10 wonderful plants you can use to attract mosquito-eating dragonflies

Many people are unaware of the fact that dragonflies are excellent mosquito predators.

Mosquito populations can actually be kept to a minimum low if you manage to attract dragonflies to your area.

Not only do dragonflies eat mosquitoes, but they eat other pests as well.

A study found that dragonfly larvae played a key role in controlling mosquito populations, being most effective in their larval stage, with grown dragonflies eating an impressive number of mosquitoes (up to 100) per day.

So how can you attract dragonflies if they don’t appear to be living in your area? By adding the following plants to your landscape, you can attract and encourage the population to flourish!

1. Meadow Sage (Salvia marcus)

Image via United States Mission Geneva’s photostream / Flickr

These tough plants, ideal for hot and sunny areas are pest and disease free. The flower spikes come in shades of white, purple, pink, or blue, depending on the variety. Butterflies, hummingbirds, and pollinators love this family of flowers.

2. White Yarrow (Achillea millefolium)

Image via Amanda Graham / Flickr

This beautiful wildflower produces an abundance of large, flat clusters about 5 inches across, packed with 20 to 25 creamy-white flowers. Their disease-resistant, fern-like foliage attracts tiny parasitic wasps and butterflies dragonflies love. The plant thrives in well-drained soils, dry to medium moisture, and full sun. It is loved by many people, as it contributes to the brightening of the summer garden. Тhankfully, it’s also very easy to grow!

3. Yarrow (Archillea)

Image via ichigosama9 / Flickr

This is an extremely easy to grow long-blooming garden staple. The Yarrow’s flowerheads can be dried for use in arrangements and their silvery foliage is strongly aromatic.

They are available in a variety of colors and are an important source of nectar for butterflies and other pollinators.

4. Cattail (Typha latifolia)

Image via Chris Jones / Flickr

Also known as bull rushes, the Cattail is usually found in marshy areas. They make a perfect choice for both larval and adult dragonflies, just like horsetail, and grow easily with little effort.

5. Water Lily

Image via SharDan2 / Flickr

Floating plants such as water lilies make for a great egg-laying spot for grown dragonflies. They can be grown from tubers planted inside pots beneath the surface of the water. The plant will then shoot up rounded leaves and star-shaped surface floating blossoms. You can help keep the plant submerged by adding in rocks.

6. Coneflowers (Echinacea)

Image via Jordan Meeter / Flickr

This perennial garden favorite is dependable and very low maintenance. They come in a variety of colors and have daisy-like flowers with a raised cone. They are loved by butterflies and are good for cutting.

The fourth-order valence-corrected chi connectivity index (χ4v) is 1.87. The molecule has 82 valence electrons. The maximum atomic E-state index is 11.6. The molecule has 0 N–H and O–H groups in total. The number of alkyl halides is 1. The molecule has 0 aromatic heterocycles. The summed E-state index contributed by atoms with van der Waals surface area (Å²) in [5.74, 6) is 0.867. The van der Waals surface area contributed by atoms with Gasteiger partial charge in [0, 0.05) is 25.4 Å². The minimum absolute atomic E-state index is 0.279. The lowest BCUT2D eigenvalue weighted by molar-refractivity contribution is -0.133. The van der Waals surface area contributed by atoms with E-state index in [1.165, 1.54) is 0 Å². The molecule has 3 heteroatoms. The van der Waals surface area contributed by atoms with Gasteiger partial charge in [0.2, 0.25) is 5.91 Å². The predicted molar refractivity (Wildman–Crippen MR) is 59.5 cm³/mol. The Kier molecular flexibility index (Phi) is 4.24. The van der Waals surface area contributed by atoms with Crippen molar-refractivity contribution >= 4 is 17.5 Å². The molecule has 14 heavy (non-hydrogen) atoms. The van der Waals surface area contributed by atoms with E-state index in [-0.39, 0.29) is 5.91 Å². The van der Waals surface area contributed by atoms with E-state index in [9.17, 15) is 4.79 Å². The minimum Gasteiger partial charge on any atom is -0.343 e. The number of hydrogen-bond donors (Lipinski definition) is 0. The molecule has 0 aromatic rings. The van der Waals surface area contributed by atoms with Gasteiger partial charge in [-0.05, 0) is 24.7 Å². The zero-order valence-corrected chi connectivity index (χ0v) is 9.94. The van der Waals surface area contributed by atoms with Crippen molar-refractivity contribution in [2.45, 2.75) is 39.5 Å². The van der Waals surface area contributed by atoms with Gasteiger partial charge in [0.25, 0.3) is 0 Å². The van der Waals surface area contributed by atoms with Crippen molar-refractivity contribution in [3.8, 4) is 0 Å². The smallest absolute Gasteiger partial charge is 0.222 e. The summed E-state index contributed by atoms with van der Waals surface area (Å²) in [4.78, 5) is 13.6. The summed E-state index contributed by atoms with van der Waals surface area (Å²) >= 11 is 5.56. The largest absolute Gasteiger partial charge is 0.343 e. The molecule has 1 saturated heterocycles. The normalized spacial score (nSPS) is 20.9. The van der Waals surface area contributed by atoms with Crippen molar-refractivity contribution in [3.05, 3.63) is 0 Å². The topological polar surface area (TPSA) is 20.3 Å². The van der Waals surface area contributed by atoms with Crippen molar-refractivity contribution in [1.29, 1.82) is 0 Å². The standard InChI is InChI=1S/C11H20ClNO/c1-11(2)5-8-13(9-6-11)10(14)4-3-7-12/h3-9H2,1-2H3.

7. Black-Eyed Susan (Rudbeckia hirta)

Image via scott1346 / Flickr

This is a very popular choice for the dragonfly and is able to attract butterflies and other pollinators. Black-eyed Susans are bright yellow wildflowers that typically live for around two years in mostly warm climates and die off once winter arrives in cooler climates. They require full sunlight and regular watering to bloom and adapt well to almost every type of soil.

8. Swamp Milkweed (Asclepias incarnata)

Image via Dan Mullen / Flickr

Part of the milkweed family, these are a top destination for the dragonfly, butterfly, as well as pollinator tourist. The swamp milkweed thrives in consistently moist soil but also performs well in average soil.

9. Joe-Pye Weed (Eupatorium purpureum)

Image via liz west / Flickr

The Joe-Pye produces pink-purple flowers that last from mid-summer through fall and attracts a variety of butterflies and other insects like bees, which dragonflies can’t get enough of.

They reach a height of up to 12 feet, which is perfect for dragonflies, as they like tall perches. The flowers produce a vanilla scent that intensifies when crushed. They grow naturally in moist woods or meadows and grow in full or partial sunlight. When dried, the roots of the Joe Pye weed can additionally be used to make diuretic tea.

10. Water Horsetail

Image via ClatieK / Flickr

This is an emergent plant and a combination of a floating and submerged plant. Water horsetails grow roots on the pond floor, but their stems also rise out of the water. Once they have reached their adult phase, dragonfly larvae use water horsetail to make their way to the pond surface. Water horsetails are not grown from seed but nursery plants.

You can plant horsetails about two inches below the soil on the edge of your water area or pond. And once they are set firm, the can withstand short periods of dry weather. They grow in full sunlight as well as part shade.

Let us know if you’ve successfully managed to attract dragonflies to your garden with these or other plants in the comment section below.

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